purchase a 32 ounce bottle for about a $1.99 or less. And they come in various colors
I use the Alberto VO5 in fragrances when they are on sale, buy one get one free and use
I use the old dollar store hand soap dispensers and refill with the shampoo mix.
Cheap, cheap, cheap and works great too! (11/20/2004)
I always put an elastic (hair elastics work best) on pump soaps. This allows a smaller
amount of soap to be dispensed which is plenty for hand washing.
The ultimate on saving on hand soap, if your hands aren't 'dirty' or you aren't going to
prepare food then just use water! If my hands are only sticky or just feel like they
need a freshen up I just rub them in water and dry. Better for your skin and better for
By Jo Bodey
I have to use an expensive liquid soap from a health food store due to chemical
sensitivities. I dilute it down by 50-75%. It still works wonderfully without the
expense. I just reuse the old bottles. (12/27/2004)
When I refill the Softsoap, I don't fill the container full. I leave about 2" from the
top and add water and shake well. It is not as thick, but not too runny either. It
makes the soap go further. I tell my family to wash their hands for the 20 seconds so
all the germs wash down the drain!
I take those small pieces of leftover bar soap that usually gets thrown away and I put
them in an old liquid-soap hand dispenser and add water. Viola! No waste and you can't
get any cheaper than that. (01/15/2005)
By Suzanne S.
I always use more conditioner than shampoo so I end up with a small amount of shampoo
left when the conditioner bottle is empty. I keep a pump bottle by the kitchen sink for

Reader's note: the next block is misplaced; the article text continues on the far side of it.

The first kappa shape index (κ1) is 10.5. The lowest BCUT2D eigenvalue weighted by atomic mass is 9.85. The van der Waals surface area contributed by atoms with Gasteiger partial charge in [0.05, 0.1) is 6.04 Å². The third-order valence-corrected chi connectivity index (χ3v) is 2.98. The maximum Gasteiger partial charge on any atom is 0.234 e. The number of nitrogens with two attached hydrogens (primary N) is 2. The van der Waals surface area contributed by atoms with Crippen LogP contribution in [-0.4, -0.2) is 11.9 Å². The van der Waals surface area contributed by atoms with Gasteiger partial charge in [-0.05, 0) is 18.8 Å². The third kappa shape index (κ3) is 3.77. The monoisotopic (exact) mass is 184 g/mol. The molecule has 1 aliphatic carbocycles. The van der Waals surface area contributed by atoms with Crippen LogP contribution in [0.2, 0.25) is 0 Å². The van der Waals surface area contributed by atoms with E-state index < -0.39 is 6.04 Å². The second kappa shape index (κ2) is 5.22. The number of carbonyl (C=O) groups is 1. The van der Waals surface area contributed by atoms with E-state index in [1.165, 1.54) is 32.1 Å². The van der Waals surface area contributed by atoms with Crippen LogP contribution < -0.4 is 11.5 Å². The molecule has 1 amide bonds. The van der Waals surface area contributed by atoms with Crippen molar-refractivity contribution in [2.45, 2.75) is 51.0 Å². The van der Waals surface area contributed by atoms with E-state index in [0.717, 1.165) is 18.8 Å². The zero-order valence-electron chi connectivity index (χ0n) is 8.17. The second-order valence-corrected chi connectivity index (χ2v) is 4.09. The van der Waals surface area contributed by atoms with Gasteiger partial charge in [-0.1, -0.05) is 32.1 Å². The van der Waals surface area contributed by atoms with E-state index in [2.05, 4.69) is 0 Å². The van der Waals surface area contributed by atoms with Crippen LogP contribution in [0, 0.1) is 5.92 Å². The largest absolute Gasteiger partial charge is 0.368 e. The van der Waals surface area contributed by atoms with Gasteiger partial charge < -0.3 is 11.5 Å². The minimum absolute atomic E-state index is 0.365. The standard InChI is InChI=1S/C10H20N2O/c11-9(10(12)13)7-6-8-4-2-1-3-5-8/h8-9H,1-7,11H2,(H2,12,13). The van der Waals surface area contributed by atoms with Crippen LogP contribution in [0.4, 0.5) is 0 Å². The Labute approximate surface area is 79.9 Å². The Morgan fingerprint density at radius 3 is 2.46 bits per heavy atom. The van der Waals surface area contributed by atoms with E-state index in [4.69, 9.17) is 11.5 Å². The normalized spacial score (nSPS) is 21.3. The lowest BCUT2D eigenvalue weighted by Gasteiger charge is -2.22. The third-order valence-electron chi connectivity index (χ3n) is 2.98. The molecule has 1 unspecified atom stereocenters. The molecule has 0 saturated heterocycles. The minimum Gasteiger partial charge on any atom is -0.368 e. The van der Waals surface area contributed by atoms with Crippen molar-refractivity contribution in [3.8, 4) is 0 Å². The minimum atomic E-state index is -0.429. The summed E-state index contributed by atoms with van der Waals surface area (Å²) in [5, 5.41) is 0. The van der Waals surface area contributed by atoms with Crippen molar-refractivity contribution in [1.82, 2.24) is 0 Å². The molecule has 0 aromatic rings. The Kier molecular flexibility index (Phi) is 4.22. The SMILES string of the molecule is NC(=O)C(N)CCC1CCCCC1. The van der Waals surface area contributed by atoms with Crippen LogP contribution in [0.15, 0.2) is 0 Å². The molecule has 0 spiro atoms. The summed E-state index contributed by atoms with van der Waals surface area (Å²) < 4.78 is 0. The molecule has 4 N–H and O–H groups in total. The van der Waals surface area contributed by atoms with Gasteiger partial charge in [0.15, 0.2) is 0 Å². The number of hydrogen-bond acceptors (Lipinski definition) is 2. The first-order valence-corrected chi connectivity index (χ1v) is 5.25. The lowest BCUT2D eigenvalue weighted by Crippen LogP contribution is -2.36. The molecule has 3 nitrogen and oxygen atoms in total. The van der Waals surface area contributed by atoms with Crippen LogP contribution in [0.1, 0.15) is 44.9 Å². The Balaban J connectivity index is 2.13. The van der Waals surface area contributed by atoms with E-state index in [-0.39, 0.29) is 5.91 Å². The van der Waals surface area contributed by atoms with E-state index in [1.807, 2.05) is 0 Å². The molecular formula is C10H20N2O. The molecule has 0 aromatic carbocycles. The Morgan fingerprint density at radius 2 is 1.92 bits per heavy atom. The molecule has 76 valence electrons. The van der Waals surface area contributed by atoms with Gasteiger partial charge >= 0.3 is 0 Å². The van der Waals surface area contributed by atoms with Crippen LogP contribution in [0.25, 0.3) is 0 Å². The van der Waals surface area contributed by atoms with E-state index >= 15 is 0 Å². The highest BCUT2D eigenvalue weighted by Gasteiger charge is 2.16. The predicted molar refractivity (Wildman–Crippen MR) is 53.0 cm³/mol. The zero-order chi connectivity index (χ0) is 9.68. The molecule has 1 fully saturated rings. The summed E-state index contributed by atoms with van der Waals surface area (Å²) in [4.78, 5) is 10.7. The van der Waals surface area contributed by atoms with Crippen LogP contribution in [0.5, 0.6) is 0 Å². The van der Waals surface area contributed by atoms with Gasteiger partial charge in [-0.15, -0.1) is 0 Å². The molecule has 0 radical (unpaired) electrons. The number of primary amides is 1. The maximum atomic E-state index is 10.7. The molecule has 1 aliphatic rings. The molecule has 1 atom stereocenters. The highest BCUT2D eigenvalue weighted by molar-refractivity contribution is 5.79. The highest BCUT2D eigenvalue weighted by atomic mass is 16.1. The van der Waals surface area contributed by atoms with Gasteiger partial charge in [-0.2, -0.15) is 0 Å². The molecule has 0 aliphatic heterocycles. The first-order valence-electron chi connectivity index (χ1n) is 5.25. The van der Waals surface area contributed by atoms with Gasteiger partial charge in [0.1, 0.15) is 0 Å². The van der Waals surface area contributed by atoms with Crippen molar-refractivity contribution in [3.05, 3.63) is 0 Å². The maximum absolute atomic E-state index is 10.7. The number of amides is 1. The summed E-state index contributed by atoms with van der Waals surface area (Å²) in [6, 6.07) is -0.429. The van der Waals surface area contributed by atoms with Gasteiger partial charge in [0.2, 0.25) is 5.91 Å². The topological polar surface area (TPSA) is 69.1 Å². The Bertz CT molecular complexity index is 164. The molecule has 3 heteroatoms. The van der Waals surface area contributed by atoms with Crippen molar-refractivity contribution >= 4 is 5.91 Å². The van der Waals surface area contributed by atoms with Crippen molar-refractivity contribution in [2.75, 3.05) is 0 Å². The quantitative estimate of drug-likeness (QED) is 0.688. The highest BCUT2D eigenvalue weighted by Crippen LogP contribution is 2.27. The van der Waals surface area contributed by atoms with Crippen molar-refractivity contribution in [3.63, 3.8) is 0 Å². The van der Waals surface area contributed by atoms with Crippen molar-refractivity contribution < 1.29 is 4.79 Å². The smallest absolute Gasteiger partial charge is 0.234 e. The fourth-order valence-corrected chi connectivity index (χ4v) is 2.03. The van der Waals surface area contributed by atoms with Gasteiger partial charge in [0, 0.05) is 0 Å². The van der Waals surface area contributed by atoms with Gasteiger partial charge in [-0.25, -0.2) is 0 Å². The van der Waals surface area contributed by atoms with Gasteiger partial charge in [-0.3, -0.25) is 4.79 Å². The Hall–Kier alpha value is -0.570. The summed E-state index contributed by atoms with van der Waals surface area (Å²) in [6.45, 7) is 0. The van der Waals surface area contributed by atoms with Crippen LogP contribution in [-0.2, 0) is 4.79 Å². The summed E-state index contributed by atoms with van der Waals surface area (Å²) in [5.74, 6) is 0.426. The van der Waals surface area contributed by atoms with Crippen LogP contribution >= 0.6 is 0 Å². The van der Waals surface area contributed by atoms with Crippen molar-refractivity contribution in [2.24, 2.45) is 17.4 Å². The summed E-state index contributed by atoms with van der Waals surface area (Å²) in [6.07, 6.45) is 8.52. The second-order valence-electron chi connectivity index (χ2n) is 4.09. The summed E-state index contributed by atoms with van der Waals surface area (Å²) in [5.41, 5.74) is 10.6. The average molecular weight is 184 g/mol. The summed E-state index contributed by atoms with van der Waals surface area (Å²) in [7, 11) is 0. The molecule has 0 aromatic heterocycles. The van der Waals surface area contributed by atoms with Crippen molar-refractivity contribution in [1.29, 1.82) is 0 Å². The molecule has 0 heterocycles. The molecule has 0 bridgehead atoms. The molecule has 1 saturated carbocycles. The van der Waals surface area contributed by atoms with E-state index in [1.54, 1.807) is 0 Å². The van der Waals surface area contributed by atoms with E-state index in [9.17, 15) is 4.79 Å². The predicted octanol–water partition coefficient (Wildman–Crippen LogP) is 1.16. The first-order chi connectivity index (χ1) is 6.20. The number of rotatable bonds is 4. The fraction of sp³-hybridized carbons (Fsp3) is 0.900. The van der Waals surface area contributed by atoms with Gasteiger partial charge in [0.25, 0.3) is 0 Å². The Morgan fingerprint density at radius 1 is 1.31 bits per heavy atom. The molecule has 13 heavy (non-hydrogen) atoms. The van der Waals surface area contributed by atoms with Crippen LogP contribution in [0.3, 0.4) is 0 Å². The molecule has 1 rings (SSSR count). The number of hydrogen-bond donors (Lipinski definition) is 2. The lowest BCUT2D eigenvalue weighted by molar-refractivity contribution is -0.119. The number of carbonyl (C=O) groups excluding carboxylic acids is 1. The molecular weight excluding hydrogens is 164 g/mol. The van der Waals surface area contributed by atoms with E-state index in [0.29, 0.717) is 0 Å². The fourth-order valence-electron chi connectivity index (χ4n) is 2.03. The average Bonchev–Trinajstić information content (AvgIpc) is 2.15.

washing hands and I just add that dollop of leftover shampoo to it, with a little bit of
water to thin it down a bit. This way I don't have to buy hand soap and don't have to
waste that leftover shampoo.
If you use bar soap and it gets to the point where there's just a teensy little nub
left, instead of throwing it out, add it on to the new bar of soap. You will need to
wet the new bar of soap so that the old soap can stick to it.
Tie small leftover pieces into the leg of an old pantyhose or onion bag and hang on your
yard spigot or the one at your campsite. It's nice to have a bit of soap handy after yard
work sometimes even if the water is cold. (04/21/2005)
hspace="10" vspace="10" alt="RE: Saving Money on Hand Soap">
The best way to save on any bar soap is to buy ahead, like a few months worth. Unwrap
all the bars and allow them to dry for at least six to eight weeks. They last so much
longer that way.
I save the slivers of soap, shave them into flakes and mix with warm water. I then store
it in an empty detergent squirt bottle and use to wash my hands at the kitchen sink.
I've had the same liquid soap bottle for five years. I keep refilling it with the store
brand liquid soap and dilute it with water and it lasts me a long time.
You diluters are playing with fire. In microbiology there is a very important technical
specification used when formulating liquid soap. It is called water of activity. This is
a critical specification because if it is too high, bacteria from the environment can
get into the product post production and cause the soap to become a breeding ground for
potentially harmful bacteria.
Imagine if the liquid soap is used in the bathroom. I should ask all you diluters:
Have you ever seen a sort of milky cloudy substance at the bottom of your diluted soap
over time. Yup, that's contamination. Soap is designed by competent professionals
trained in product design and safety. Do not dilute your liquid soap in a bottle and
store it on the counter to be used over time. Simply use 1/2 or less of a squirt of the
undiluted soap to wash with. Chances are that with your diluted soap you are using a
full piston stroke of the pump or more. Anyway, I love to save money, but not at the
expense of potentially creating what could be a very serious health hazard where you are
trying to reduce one (hand washing). By the way, antibacterial soaps are generally
effective in reducing bacteria, but they also dump millions of gallons of antibacterial
chemicals into the environment. The nurse who posted the fact that antibacterial soap is
not used in the hospital is spot on. What actually matters is that you wash for two full
"Happy Birthday To You's" . Happy Trails:) (06/26/2007)